Terry Phillips

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Terry Phillips is a journalist, author and media consultant. As a foreign correspondent, he covered events around the world for CBS News,[1] and reported regularly for NPR,[2] MonitoRadio and the NBC/Mutual Broadcasting System. Phillips is a contributor to the Hellenic Journal. He also provides analysis for such publications as the San Francisco Chronicle[3] and The Bakersfield Californian.[4] For ten years, he co-hosted the Armenia Fund global telethon.[5]

A portrait of Terry Phillips.
Phillips in 2012

Early life and education[edit]

Phillips was born in Fresno, California. His father was a Greek refugee whose family fled Turkey during the post-World War I chaos. His mother was born in New York City.

Phillips completed his high school education in San Jose, California, and then earned a bachelor's degree in political science at Santa Clara University in 1975. He spent his junior year at l’Institut d’Etudes Françaises in Aix-en-Provence, France, and is fluent in French. He did graduate studies in journalism at San Jose State University and attended the Professional Writing Program at the University of Southern California. He earned a certificate in Conflict Management and Mediation from Fresno Pacific University in 2010.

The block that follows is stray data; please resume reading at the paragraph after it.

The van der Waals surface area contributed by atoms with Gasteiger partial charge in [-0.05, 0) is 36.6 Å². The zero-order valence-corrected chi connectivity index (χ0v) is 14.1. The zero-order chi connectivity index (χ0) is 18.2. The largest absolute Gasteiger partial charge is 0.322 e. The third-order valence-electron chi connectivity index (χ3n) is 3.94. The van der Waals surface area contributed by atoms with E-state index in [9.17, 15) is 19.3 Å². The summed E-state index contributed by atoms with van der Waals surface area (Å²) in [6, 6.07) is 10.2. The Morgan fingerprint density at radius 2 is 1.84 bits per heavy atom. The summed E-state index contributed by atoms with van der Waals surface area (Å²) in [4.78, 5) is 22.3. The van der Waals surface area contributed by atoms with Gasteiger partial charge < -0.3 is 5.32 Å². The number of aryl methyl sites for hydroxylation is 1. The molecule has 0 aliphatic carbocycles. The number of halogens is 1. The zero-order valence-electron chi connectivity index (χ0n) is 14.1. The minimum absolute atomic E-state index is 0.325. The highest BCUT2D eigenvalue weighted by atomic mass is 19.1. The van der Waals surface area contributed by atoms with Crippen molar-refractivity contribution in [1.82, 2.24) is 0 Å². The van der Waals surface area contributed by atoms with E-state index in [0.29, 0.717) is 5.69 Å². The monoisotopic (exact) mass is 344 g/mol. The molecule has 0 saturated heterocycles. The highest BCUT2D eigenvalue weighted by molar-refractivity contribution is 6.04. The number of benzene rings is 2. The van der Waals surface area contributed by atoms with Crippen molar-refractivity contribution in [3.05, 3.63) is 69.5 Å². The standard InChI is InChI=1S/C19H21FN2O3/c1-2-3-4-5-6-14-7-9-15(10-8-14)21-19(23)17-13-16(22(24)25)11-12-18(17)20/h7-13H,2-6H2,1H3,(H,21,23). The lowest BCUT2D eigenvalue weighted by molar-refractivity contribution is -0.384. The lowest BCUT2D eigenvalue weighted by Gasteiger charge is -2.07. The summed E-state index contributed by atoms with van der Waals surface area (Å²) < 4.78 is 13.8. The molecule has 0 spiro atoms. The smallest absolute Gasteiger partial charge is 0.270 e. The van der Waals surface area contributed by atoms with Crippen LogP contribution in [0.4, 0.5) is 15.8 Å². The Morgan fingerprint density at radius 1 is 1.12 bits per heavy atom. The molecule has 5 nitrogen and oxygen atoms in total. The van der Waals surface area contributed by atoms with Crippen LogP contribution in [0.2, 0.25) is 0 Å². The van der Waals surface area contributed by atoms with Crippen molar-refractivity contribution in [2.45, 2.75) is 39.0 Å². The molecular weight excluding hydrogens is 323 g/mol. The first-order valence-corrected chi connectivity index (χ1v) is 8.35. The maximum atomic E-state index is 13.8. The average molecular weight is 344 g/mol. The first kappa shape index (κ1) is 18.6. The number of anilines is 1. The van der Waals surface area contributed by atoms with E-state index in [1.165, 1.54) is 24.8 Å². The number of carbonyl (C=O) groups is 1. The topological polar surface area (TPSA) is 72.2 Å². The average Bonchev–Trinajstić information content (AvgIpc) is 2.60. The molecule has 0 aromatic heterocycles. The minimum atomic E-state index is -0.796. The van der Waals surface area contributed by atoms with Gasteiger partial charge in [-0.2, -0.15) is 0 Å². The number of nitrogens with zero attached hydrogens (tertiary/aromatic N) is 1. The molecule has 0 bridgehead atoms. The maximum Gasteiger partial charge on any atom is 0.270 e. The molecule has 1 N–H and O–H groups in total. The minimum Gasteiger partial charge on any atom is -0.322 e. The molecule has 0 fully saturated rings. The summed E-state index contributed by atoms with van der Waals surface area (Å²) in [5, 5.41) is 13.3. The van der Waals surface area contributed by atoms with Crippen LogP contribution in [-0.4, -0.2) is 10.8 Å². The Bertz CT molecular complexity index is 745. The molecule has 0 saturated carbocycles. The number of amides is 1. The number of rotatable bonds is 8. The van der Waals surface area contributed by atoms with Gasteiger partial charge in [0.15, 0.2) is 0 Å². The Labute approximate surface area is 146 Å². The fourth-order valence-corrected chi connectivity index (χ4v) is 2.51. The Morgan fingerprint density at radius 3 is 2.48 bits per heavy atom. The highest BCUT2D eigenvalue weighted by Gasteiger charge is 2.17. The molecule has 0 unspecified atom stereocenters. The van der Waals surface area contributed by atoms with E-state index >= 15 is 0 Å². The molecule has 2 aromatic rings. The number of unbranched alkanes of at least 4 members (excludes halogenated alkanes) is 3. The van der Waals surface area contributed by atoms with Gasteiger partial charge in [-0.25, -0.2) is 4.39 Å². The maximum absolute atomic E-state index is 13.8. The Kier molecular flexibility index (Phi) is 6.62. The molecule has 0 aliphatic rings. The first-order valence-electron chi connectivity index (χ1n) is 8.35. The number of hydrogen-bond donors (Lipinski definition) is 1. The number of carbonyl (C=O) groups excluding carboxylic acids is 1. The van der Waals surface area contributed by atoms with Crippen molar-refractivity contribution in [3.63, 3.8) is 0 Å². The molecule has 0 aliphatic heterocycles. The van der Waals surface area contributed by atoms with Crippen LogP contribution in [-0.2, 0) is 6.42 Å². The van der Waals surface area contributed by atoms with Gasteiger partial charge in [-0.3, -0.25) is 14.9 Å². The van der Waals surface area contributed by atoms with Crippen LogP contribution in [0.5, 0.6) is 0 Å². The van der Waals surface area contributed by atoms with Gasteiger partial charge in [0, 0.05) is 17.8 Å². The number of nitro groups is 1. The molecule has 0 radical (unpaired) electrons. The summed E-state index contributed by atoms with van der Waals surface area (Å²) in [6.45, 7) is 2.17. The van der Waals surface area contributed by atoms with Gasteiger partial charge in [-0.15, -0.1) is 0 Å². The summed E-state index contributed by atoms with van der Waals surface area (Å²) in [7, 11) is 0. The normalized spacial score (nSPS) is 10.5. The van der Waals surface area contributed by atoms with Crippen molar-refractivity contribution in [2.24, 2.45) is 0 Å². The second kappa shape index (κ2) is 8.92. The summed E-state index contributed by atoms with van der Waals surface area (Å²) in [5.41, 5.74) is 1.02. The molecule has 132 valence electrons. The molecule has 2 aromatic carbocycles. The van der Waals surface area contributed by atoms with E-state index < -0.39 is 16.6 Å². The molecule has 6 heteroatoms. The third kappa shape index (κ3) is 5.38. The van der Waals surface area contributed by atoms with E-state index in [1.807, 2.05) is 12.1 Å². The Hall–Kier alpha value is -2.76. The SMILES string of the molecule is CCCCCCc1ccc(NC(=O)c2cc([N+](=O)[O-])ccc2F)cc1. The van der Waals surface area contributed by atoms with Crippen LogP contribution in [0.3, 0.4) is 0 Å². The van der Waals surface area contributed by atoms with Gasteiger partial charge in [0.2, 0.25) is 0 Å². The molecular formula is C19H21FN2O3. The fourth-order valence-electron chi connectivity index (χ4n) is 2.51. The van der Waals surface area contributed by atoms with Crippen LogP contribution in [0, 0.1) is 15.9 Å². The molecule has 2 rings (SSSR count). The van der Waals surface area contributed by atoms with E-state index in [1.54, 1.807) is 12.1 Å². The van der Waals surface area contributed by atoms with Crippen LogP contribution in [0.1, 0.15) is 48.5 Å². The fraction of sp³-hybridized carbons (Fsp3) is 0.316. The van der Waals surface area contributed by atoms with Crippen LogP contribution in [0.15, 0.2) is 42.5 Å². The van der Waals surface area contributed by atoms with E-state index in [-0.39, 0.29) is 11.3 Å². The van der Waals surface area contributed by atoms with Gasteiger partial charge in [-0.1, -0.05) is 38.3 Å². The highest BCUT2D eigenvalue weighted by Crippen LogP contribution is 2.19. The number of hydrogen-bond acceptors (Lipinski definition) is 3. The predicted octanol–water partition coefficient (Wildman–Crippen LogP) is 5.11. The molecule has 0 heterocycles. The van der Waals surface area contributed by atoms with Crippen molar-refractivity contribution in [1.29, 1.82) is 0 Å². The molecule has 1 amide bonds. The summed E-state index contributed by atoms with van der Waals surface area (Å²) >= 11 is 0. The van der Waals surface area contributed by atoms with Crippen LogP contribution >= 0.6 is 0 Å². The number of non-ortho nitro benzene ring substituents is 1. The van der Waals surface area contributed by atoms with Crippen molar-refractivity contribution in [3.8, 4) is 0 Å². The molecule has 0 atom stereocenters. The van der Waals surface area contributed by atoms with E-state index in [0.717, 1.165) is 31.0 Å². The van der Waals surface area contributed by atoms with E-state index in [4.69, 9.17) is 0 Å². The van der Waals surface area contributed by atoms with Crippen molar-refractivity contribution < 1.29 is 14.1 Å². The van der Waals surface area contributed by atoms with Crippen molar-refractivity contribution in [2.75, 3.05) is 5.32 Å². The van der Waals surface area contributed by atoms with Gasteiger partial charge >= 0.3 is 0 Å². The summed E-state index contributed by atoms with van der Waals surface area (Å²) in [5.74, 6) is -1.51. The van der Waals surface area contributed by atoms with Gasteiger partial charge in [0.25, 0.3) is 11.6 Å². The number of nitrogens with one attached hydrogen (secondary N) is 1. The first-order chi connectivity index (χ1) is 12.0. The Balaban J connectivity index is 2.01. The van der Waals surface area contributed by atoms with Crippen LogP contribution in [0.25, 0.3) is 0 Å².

Early career[edit]

In 1976, Phillips began working at KTEH, the public television affiliate in Silicon Valley. He ran the station’s video services department.[citation needed] He produced feature stories and presented documentary reports for such programs as “Tomorrow/Today,” an innovative science and technology magazine series on PBS.

Phillips operated the public access television station for Gill Cable TV in 1977. He took a one-year stint as press relations manager for the Pacific Telephone Company in 1979 before forming his own independent media production company.[citation needed]

Network news reporting[edit]

Prompted by the devastating 1988 earthquake in Armenia, Phillips traveled to the Soviet Union and began reporting for NBC/Mutual radio. He was one of the first journalists to cover fighting in the Caucasus region of Nagorno-Karabagh and the border war between Armenia and Azerbaijan.[citation needed] After the fall of the Berlin Wall, he was named the network’s Eastern European correspondent, reporting dramatic changes in Czechoslovakia, Poland, Hungary and Romania while based in Prague.

Following the 1990 Iraq invasion of Kuwait, Phillips reported the first Gulf conflict from Baghdad. He re-located to Moscow to cover the collapsing USSR and was dispatched to Afghanistan, Somalia, Bosnia-Herzegovina and Haiti.[citation needed] In 1995, CBS News assigned him to report stories throughout the United States while based in the network’s Detroit bureau.